Medications That May Delay Your Donation

Certain medications may delay your ability to donate blood. If you are taking any medication, even if it is not listed here, please call the Blood Donor Room at 212-639-7643 to determine your eligibility. Please tell us if you…

are being treated with the following types of medications….

or have taken…

which is also called…

anytime in the last….

 

 

 

Anti-platelet agents (1)

 

Usually taken to prevent stroke or heart attack

Feldene

piroxicam

2 days

Effient

prasugrel

 

7 days

Brilinta

ticagrelor

Plavix

clopidogrel

 

 

14 days

Ticlid

ticlopidine

Zontivity

vorapaxar

 

 

 

 

 

 

 

 

Anticoagulants or “blood thinners” (2)

 

Usually to prevent blood clots in the legs and lungs and to prevent strokes

Xarelto

rivaroxaban

 

 

 

 

 

2 days

Fragmin

dalteparin

Lovenox

enoxaparin

Pradaxa

dabigatran

Eliquis

apixaban

Savaysa

edoxaban

Coumadin Warfilone Jantoven

 

warfarin

 

 

 

 

7 days

Heparin, low molecular weight heparin (unless listed separately)

 

heparin

Arixtra

fondaparinux

 

 

 

 

 

Acne treatment (3)

Accutane

 

 

 

 

 

isotretinoin

 

 

 

 

 

1 month

Amnesteem

Absorica

Claravis

Myorisan Sotret Zenatane

Hair loss remedy (3)

Propecia

finasteride

1 month

 

 

Prostate symptoms (3)

Proscar

finasteride

1 month

Avodart

Jalyn

 

dutasteride

 

6 months

Basal cell skin cancer (4)

Erivedge

vismodegib

7 months

Relapsing multiple sclerosis (4)

Aubagio

teriflunomide

2 years

 

Psoriasis (3)

Soriatane

acitretin

3 years

Tegison

etretinate

Ever

Hepatitis exposure (5)

Hepatitis B Immune Globulin

HBIG

12 months

Growth hormone from human pituitary glands (6)

Ever

Insulin from Cows (Bovine or Beef Insulin) manufactured in the United Kingdom (7)*

Ever

DO NOT discontinue medications prescribed or recommended by your physicians in order to donate blood.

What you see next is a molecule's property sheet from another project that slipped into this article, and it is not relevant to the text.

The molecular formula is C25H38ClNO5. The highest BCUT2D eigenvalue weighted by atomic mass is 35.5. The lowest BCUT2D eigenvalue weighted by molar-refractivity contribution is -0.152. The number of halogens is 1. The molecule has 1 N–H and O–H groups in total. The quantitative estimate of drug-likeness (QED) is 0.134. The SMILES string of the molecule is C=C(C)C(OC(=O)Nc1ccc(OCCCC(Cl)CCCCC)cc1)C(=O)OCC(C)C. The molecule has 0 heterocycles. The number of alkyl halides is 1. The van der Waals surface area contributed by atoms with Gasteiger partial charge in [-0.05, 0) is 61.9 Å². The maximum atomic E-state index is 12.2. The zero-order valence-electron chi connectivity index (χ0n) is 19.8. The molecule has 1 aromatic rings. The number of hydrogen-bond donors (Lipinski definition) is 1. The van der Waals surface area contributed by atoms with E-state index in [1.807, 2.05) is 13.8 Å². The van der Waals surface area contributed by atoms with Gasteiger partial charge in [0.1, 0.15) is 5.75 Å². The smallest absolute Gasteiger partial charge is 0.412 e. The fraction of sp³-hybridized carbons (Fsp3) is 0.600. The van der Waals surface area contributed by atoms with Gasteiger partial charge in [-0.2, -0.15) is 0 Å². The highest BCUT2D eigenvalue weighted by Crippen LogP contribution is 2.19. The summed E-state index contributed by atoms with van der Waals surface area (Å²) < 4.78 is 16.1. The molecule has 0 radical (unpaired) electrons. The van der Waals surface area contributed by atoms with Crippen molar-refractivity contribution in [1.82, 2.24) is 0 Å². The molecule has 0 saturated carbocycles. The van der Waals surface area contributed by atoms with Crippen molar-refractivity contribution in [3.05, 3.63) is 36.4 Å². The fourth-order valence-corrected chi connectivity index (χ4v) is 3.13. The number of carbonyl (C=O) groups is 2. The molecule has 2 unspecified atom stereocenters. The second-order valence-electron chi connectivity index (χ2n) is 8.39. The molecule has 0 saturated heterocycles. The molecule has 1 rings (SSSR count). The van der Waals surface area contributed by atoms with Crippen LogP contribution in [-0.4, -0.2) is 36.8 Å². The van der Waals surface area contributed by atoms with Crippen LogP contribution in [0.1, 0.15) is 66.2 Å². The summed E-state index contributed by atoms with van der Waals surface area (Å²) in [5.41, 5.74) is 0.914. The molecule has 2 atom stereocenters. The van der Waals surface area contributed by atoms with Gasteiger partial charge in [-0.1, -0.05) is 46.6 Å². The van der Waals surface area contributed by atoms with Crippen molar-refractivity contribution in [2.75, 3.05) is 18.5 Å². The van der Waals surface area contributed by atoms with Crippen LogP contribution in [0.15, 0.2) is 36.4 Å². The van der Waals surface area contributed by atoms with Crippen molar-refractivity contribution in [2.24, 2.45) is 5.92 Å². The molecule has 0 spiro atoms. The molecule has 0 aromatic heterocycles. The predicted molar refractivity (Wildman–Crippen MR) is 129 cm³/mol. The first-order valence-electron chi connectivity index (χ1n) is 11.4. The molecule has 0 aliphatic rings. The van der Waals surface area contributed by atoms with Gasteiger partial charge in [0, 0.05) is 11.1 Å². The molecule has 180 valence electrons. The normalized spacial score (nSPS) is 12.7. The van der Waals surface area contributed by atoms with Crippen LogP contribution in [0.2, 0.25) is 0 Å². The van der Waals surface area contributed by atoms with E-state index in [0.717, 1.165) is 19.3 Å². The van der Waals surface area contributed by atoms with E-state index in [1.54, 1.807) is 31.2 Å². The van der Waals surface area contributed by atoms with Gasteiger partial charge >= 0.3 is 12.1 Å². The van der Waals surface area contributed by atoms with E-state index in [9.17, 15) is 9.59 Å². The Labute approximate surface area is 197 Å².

Some medications affect your eligibility as a blood donor, for the following reasons:


  1. Anti-platelet agents affect platelet function, so people taking these drugs should not donate platelets for the indicated time; however, you may still be able to donate whole blood.

  2. Anticoagulants or “blood thinners” are used to treat or prevent blood clots in the legs, lungs, or other parts of the body, and to prevent strokes.  These medications affect the blood’s ability to clot, which might cause excessive bruising or bleeding when you donate.

  3. Isotretinoin, finasteride, dutasteride acitretin, and etretinate can cause birth defects. Your donated blood could contain high enough levels to damage the unborn baby if transfused to a pregnant woman. Once the medication has been cleared from your blood, you may donate again.

  4. Erivedge (Vismodegib), and Aubagio (teriflunomide) can cause birth defects or the death of an unborn baby if transfused to a pregnant woman. Once the medication has been cleared from your blood, you may donate again.

  5. Hepatitis B Immune Globulin (HBIG) is an injected material used to prevent hepatitis B infection following a possible or known exposure to hepatitis B. HBIG does not prevent hepatitis B infection in every case, therefore, persons who have received HBIG must wait to donate blood.

  6. Growth hormone from human pituitary glands was prescribed for children with delayed or impaired growth. The hormone was obtained from human pituitary glands, which are in the brain. Some people who took this hormone developed a rare nervous system condition called Creutzfeldt-Jakob Disease (CJD, for short).

  7. Insulin from cows (bovine, or beef, insulin) is an injected medicine used to treat diabetes. If this insulin came to the United States from the United Kingdom (where “mad cow disease” has occurred) it could contain material from cattle that have “mad cow disease.” Although no cases of the human type of “mad cow disease” have been reported in people treated with bovine (beef ) insulin, there is concern that someone exposed to “mad cow disease” through beef insulin could transmit it to someone who receives their blood.

Experimental Medication or Unlicensed (Experimental) Vaccine is usually associated with a research study, and the effect on the safety of transfused blood is unknown.